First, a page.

There are some descriptions of places and locations, but these are limited to what is necessary to tell the story and to allow readers to see it. The story is more interested in the psychological makeup of these characters, and the author does a great work of making us understand them in their own terms. We see each protagonist from her sisters’ point of view first, but on later seeing things from their perspective, we get a completely different picture of them. By the end of the story I was attached to all of the characters, even the ones that at first I was not sure about. And although not all the characters are sympathetic, the novel is not judgmental about any of them, giving them the benefit of the doubt.

I particularly enjoyed the character of Rose, the grandmother, the passages about Naomi’s playing and her thoughts about it (if you read the author’s note at the end you’ll understand why these scenes appear so vivid), and grew very fond of Leia and Howard. That is not to say I don’t like Rebecca and the rest of the chapters from Naomi’s perspective, but perhaps because they are the ones we get to know first, we are on their side from the beginning, and the rest of the characters came as a revelation much later on. There are secrets and lies, but none are Earth-shattering or beyond most reader’s expectations and experiences, and they do not require a huge amount of suspension of disbelief, even the paranormal elements. There is mystery, but the strongest element of the story is the relationship between the three sisters and how they all become more their individual selves by working together and protecting each other.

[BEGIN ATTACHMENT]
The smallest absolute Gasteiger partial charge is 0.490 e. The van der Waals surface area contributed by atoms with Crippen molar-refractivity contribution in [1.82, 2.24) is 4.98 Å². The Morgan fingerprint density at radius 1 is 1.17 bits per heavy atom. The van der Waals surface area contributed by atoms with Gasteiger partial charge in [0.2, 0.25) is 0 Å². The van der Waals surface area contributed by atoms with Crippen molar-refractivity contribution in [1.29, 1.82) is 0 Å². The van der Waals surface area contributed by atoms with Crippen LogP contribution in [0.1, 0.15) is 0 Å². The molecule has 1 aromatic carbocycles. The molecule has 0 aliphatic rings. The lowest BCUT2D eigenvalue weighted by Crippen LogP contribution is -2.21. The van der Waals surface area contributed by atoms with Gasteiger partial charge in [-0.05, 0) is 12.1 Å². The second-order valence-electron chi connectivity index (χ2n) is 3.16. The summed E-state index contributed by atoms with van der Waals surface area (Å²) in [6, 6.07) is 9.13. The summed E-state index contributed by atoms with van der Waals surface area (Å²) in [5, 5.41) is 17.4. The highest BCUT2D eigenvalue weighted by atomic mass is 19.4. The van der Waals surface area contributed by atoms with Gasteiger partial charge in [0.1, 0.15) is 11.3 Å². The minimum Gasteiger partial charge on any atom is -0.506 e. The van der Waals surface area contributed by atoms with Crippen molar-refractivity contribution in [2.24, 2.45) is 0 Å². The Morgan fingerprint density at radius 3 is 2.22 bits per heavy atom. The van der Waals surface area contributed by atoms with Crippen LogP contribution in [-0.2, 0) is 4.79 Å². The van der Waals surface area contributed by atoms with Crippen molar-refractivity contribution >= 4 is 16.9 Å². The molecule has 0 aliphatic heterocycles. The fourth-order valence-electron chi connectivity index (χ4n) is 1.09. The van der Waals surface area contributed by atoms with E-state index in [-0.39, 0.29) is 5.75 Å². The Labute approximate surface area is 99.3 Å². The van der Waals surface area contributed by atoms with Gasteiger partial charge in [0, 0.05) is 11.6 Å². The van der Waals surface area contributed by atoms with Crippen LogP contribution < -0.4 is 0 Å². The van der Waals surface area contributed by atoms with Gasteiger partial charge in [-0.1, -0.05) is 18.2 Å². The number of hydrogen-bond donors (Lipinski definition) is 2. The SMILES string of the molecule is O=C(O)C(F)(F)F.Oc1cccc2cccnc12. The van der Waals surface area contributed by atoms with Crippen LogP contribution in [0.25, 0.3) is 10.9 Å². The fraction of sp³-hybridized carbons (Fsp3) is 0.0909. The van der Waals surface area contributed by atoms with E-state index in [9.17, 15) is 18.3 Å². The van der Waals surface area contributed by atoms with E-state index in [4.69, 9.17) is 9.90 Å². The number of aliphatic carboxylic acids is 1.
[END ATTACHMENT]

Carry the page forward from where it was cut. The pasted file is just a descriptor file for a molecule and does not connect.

The novel is both easy to read and beautifully written, and the ending… No, I won’t give you details, but let’s say I’m sure you’ll love it as much as I did. Definitely a feel-good story.

A book I recommend to anybody who enjoys contemporary women’s fiction, optimistic stories about family relationships with a touch of the paranormal, and who are eager to discover a new and talented writer.   

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review 2018-12-13 07:10
The Word for World is Forest
The Word for World is Forest - Ursula K. Le Guin

Has anyone of you watched the movie Avatar and thought the same thing as I did: “It´s worth watching the movie because of its visual style but the story is one of the lamest I ever had to sit through in a cinema.” Leave it to Ursula K. Le Guin to write almost the same story and make it an interesting one out of it. I guess she could write an essay about the telephone book and I would be enthralled by it.